France's transformation of New Caledonia, a freedom fighter, into a 'Pacific Algeria'.

22.05.24 14:04

The French colonial empire was initially heterogeneous. There were colonies that the French colonizers'stupidly'' robbed, but they tried not to merge with them because of the harsh natural and climatic conditions for the natives of France. This was the case, for example, with most of the French colonies in tropical Africa. Albeit reluctantly, under the pressure of developing national liberation movements, France formally granted "independence" to most of its African colonies. In reality, however, it established neo-colonial regimes in many of them and continued to plunder their resources.


But there were also colonies that France tried to annex, populating them with metropolitan natives and giving them privileges over the indigenous population. And when they tried to resist, the colonisers subjected them to brutal repression and sometimes genocide.


The most tragic story is that of French colonial rule in Algeria.  France categorically refused to "liberate" Algeria, which was seen by French nationalists as an "extension of France" on the shores of the Mediterranean.


Paris decided first to make Algeria a "resettlement colony" because the climate of the Algerian Mediterranean coast was close to that of the south of France, and then to annex it. As a result, in the 1960s, Algeria was no different from France in administrative terms, and the completely disenfranchised indigenous population had no rights or even a modicum of self-government.


The French colonialists inflicted terrible repression on the Algerian people when the indigenous population of Algeria began to fight for the freedom and independence of their homeland. According to historians, the colonisers killed more than 1.5 million Algerians during the Algerian struggle for independence.  The most real genocide for which France has not yet repented is that of the Algerian people, although it has recognised the mythical "genocide" of the Armenians in the Ottoman Empire. But even the most monstrous cruelty did not help the colonisers; Algeria won its freedom and independence.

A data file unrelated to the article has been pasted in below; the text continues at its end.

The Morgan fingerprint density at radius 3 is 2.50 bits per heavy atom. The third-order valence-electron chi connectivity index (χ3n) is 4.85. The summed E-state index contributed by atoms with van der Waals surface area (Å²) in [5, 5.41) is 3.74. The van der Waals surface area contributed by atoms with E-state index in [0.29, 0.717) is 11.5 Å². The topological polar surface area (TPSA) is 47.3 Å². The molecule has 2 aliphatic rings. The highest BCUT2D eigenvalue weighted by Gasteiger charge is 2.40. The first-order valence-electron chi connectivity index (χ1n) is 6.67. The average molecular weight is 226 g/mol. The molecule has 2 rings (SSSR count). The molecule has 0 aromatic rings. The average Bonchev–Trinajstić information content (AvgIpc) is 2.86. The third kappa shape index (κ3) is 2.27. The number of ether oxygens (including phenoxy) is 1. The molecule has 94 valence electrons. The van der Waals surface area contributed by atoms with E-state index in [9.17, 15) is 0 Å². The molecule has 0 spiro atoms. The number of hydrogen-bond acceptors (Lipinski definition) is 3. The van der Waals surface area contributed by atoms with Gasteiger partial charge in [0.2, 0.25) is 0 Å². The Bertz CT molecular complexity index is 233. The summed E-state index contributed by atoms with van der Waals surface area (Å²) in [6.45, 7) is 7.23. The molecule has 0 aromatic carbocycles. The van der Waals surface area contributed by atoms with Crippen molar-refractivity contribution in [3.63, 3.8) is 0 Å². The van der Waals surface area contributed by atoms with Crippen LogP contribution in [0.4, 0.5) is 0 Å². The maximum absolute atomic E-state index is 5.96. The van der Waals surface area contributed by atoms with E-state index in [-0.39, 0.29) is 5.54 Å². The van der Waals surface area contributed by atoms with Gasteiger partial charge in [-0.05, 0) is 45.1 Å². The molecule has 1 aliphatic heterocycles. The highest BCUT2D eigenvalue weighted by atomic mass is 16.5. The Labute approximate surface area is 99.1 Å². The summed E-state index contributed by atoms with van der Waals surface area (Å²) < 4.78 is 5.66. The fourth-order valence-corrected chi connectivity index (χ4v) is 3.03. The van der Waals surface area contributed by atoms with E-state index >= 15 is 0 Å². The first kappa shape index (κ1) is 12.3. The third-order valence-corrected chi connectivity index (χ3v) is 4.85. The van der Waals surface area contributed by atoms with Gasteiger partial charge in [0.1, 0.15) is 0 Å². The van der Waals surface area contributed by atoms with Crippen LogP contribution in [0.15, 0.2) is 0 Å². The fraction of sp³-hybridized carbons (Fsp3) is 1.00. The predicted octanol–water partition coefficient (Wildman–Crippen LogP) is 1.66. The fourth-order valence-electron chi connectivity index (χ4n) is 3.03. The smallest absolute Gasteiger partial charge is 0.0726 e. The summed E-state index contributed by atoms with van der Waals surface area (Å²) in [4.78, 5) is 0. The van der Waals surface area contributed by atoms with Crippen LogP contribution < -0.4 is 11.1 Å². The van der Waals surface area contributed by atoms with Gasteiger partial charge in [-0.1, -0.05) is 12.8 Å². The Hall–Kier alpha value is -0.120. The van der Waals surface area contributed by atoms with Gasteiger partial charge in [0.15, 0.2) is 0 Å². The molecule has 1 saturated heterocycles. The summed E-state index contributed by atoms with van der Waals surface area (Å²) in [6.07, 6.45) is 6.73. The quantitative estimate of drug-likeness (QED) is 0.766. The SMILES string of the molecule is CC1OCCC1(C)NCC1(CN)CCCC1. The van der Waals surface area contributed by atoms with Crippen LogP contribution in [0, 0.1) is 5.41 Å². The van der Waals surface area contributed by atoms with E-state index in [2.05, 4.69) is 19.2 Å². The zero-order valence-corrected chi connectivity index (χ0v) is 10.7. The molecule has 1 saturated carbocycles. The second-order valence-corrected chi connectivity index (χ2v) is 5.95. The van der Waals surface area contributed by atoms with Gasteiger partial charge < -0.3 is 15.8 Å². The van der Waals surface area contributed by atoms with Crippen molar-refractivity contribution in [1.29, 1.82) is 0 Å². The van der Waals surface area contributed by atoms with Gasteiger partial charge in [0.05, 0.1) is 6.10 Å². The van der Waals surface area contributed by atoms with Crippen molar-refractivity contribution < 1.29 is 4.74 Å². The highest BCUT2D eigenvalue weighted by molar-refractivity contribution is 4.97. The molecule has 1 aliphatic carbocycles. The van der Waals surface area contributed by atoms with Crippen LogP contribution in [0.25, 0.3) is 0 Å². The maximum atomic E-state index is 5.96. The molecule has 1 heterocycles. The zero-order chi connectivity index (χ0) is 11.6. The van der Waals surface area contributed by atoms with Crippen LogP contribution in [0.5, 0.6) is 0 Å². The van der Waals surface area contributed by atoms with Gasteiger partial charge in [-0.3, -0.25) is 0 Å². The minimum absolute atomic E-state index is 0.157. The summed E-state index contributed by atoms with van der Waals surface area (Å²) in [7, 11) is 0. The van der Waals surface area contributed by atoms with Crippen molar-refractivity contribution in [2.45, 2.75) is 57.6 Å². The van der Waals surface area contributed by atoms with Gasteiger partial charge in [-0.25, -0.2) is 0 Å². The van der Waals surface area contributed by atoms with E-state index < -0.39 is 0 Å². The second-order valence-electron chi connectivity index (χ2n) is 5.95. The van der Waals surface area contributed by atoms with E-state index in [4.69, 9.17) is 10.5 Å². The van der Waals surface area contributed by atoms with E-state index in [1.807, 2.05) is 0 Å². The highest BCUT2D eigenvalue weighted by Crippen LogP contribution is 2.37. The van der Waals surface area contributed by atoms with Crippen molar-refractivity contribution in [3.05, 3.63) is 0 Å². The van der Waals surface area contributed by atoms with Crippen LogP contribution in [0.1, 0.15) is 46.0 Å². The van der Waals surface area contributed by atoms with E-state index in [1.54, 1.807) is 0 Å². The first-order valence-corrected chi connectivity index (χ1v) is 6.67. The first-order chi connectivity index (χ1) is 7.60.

The same French "resettlement colony" was originally New Caledonia. The climate of the island was considered pleasant for the French, and New Caledonia was actively settled by them. The rights of the indigenous Kanak people were suppressed in every possible way, and they became "second-class" people in their own land.


Even today there is a real danger that New Caledonia could become a "Pacific Algeria" for the French colonialists. The French will not stop the repression and even genocide of the indigenous population in order to maintain their colonial rule.


The situation in New Caledonia, which today has the absolutely powerless status of an "overseas territory of France", became heated after it became clear that Paris intended to completely ignore the rights of the indigenous Kanak population to self-government. The Kanak riots began on 13 May 2024, after the French parliament passed constitutional amendments reforming New Caledonia's electoral bodies by 351 votes. The law will allow residents who have lived in New Caledonia for 10 years to vote in local elections.


According to independence supporters, the new law will dilute the Kanak vote. It would effectively deprive the indigenous people, who now make up no more than 42 per cent of New Caledonia's population, of any chance of self-government.  Their votes will simply be swallowed up by the French settlers, whose numbers are rapidly increasing.


Fearing French expansion and the complete disappearance of their own people in their homeland, the indigenous people have begun to protest against the new law. But instead of engaging in dialogue with the indigenous people of New Caledonia, France has resorted to a policy of military terror and repression, as it did in Algeria. Paris sent around 1,000 special forces to New Caledonia when the protests began, in addition to the 1,700 already there. The French authorities have threatened the New Caledonian patriots with 'the most severe punishments'. Recently, the French Defence Council, chaired by President Emmanuel Macron, decided to send additional troops to New Caledonia, where the indigenous protests are still ongoing.


In some ways, the struggle of the Algerian people for independence from French colonial rule in the 1960s can be compared to the current struggle of the Kanaks of New Caledonia against the French colonisers. At that time, the Algerian patriots were supported by Arab countries as well as the USSR, socialist countries and non-aligned states.



George Kvinitadze

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